Variability in central venous pressure measurements and the potential impact on fluid management

Rajay K Jain, Benjamin L Antonio, David L Bowton, Timothy T Houle, Drew A MacGregor
Shock 2010, 33 (3): 253-7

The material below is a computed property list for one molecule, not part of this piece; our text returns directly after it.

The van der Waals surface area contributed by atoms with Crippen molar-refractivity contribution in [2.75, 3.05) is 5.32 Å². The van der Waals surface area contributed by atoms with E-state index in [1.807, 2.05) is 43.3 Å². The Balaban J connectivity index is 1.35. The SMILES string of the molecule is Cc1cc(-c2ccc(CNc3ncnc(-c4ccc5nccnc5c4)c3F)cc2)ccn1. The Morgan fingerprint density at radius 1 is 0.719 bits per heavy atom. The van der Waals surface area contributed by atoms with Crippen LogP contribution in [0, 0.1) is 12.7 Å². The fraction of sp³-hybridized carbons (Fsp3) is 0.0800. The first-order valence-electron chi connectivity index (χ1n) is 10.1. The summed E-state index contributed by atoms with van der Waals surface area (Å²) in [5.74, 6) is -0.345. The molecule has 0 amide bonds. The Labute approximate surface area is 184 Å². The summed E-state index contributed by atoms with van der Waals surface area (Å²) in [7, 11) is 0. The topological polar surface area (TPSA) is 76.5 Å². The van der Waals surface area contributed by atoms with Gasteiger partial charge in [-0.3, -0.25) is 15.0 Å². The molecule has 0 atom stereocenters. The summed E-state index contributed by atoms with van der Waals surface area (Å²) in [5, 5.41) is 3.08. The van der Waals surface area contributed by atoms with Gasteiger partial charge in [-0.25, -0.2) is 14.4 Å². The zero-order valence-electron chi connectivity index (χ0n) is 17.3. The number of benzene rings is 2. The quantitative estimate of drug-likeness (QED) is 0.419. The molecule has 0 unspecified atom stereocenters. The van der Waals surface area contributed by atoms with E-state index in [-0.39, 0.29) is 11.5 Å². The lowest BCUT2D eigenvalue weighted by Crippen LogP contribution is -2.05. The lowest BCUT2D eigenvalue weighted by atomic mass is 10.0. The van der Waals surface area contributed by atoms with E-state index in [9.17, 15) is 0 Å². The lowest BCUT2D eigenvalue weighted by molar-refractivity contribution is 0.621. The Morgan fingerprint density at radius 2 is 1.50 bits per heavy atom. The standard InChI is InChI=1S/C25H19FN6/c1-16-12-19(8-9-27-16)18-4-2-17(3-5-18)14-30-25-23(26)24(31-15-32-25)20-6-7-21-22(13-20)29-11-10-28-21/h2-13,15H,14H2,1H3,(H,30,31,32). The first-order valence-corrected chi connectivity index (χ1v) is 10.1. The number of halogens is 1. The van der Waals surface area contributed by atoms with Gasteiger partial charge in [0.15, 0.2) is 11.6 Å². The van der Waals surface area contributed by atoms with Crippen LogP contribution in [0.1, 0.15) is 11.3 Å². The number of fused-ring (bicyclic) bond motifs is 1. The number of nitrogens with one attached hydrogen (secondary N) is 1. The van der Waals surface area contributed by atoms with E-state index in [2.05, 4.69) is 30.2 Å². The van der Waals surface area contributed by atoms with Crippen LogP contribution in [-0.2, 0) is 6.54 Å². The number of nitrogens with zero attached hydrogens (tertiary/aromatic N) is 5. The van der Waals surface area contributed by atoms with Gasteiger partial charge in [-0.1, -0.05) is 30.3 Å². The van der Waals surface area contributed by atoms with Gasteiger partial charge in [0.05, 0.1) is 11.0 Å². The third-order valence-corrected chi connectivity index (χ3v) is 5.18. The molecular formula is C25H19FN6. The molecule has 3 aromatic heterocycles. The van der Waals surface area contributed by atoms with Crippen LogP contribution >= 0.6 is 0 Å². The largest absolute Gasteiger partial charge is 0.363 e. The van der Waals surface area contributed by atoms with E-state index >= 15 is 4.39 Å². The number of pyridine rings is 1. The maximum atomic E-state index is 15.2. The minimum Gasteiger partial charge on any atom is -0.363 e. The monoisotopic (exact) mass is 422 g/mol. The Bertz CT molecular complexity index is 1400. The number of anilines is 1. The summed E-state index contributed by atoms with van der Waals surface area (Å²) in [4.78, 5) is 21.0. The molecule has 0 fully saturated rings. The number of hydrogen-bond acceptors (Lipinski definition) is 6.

In the intensive care unit (ICU) of our tertiary care university medical center, central venous pressure (CVP) measurements derived from bedside monitors differ considerably from measurements by trained intensivists using paper tracings. To quantify these differences, printed CVP tracings and concurrent respiratory waveforms were collected from 100 consecutive critically ill patients along with the corresponding monitor-displayed CVP. Four blinded intensivists interpreted the tracings. The mean difference between the intensivists and the monitor was -0.26 mmHg (95% confidence interval, +7.19 to -7.71 mmHg). Seventy-six percent of the paired measurements were within 2 mmHg, whereas 7% differed by more than 5 mmHg. To determine the potential clinical impact of these differences, we used the original Surviving Sepsis Campaign Guidelines for fluid administration based upon the measurement of CVP. For individual physicians, protocol-driven fluid management strategy would have differed in 19.2% to 25.3% of cases, dependent upon which measured value was chosen. Although protocol-driven strategies to direct fluid infusion therapy may improve outcomes, these interventions in a specific patient are dependent upon the method by which the CVP is measured.

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